ASQ - Team and Workplace Excellence Forum


September 1997

Articles

Education 101: Redesigning Schools
Site Based Management Relocates Decision Making

Take the Good with the Bad
Positive and Negative Feedback in Creativity Sessions

Site Council Learns About Growth, Power And Communication

Knowledge Management
Taking Control of the Information Age

Etymology of a Buzzward

Investment Tip: Stay In For The Long Haul
Van Kampen American Capital Perseveres to Win AQP Excellence Award



Columns

It's About Time
by Peter Block

You Have to Be a Little Different
by Cathy Kramer


Features

Brief Cases
Business News Briefs

Views for a Change

Pageturners
Book Review

Letters to the Editor

 

Etymology of a Buzzword

So you want to fix your ailing business - increase market share, reduce turnover, boost productivity. You want to be just like that company you read about who did that thing... what was it? Downsizing?
Rightsizing? Re-engineering? Core competencies? Outsourcing?
Benchmarking? Whatever it is you better hurry before it's gone. Before it scoots through the revolving door of quick-fix management solutions. After all, that is what you want, isn't it? A little corporate Prozac to instantly transform your organization into the one you
read about.

The latest batch of buzzwords include something called Knowledge Management. Basically it involves creating a system to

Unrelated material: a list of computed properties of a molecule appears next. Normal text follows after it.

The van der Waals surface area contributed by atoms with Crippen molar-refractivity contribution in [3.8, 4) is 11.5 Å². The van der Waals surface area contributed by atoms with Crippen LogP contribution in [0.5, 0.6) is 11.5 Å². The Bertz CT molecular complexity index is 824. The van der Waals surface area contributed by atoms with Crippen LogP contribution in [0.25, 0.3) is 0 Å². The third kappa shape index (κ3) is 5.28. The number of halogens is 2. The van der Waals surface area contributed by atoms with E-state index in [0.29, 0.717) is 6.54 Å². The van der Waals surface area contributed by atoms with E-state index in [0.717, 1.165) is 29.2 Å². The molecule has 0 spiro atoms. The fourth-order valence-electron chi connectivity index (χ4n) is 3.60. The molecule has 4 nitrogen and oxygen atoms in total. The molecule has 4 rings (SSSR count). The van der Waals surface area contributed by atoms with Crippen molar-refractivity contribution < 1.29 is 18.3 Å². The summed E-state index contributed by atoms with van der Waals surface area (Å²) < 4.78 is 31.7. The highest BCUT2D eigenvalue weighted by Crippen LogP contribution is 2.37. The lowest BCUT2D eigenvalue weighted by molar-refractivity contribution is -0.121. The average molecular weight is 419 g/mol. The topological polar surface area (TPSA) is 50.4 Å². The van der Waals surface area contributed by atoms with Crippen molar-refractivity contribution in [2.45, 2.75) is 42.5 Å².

accumulate and best utilize the collective intelligence of all employees in an organization. Companies are paying big league fees to big league consultants for the keys to unlock this previously undiscovered vault of potential.

Business Week recently cited a study by Darrell Rigby, a management theory researcher and director of Bain & Co., criticizing the effectiveness of popular theories such as Re-engineering and Knowledge Management (both rated lowest) .
So why all the hype? We called around to find out. A training manager at a large automobile manufacturer had never heard of it. He recommended someone else in the organization. Same response. An executive at a major public utility? Nope. Why is this?

A clinical psychologist, who also did not know, responded: "Most of us are too overloaded with managing the knowledge we already have." He thinks it sounds pretty good in theory, but that placing too much emphasis on a quick fix can be presumptuous. "It occurs to me that even if we had a way to accumulate all the data, we still wouldn't know what to do with it."

Sept. '97 News for a Change | Email Editor
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